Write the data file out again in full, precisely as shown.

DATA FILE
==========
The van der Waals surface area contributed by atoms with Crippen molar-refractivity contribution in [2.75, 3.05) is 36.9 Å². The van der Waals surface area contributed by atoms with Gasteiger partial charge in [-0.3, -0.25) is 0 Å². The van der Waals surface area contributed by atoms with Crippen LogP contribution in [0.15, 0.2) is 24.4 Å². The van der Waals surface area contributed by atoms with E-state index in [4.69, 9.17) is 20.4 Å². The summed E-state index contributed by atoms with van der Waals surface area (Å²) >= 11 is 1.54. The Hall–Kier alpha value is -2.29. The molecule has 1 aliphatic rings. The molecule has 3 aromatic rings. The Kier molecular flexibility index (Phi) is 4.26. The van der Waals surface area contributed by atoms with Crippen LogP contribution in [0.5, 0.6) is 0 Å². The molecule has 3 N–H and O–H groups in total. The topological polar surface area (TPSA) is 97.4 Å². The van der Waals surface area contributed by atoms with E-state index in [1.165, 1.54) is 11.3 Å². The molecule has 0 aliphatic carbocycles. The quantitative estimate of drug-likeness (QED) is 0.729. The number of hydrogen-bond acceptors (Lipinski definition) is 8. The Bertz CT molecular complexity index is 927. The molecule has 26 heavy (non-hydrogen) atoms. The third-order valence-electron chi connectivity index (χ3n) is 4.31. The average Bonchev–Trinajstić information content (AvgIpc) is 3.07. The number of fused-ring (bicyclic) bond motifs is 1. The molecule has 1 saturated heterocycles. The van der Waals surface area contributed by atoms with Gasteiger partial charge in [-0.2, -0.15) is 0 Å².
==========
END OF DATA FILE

The van der Waals surface area contributed by atoms with Crippen molar-refractivity contribution in [2.75, 3.05) is 36.9 Å². The van der Waals surface area contributed by atoms with Gasteiger partial charge in [-0.3, -0.25) is 0 Å². The van der Waals surface area contributed by atoms with Crippen LogP contribution in [0.15, 0.2) is 24.4 Å². The van der Waals surface area contributed by atoms with E-state index in [4.69, 9.17) is 20.4 Å². The summed E-state index contributed by atoms with van der Waals surface area (Å²) >= 11 is 1.54. The Hall–Kier alpha value is -2.29. The molecule has 1 aliphatic rings. The molecule has 3 aromatic rings. The Kier molecular flexibility index (Phi) is 4.26. The van der Waals surface area contributed by atoms with Crippen LogP contribution in [0.5, 0.6) is 0 Å². The molecule has 3 N–H and O–H groups in total. The topological polar surface area (TPSA) is 97.4 Å². The van der Waals surface area contributed by atoms with E-state index in [1.165, 1.54) is 11.3 Å². The molecule has 0 aliphatic carbocycles. The quantitative estimate of drug-likeness (QED) is 0.729. The number of hydrogen-bond acceptors (Lipinski definition) is 8. The Bertz CT molecular complexity index is 927. The molecule has 26 heavy (non-hydrogen) atoms. The third-order valence-electron chi connectivity index (χ3n) is 4.31. The average Bonchev–Trinajstić information content (AvgIpc) is 3.07. The number of fused-ring (bicyclic) bond motifs is 1. The molecule has 1 saturated heterocycles. The van der Waals surface area contributed by atoms with Gasteiger partial charge in [-0.2, -0.15) is 0 Å².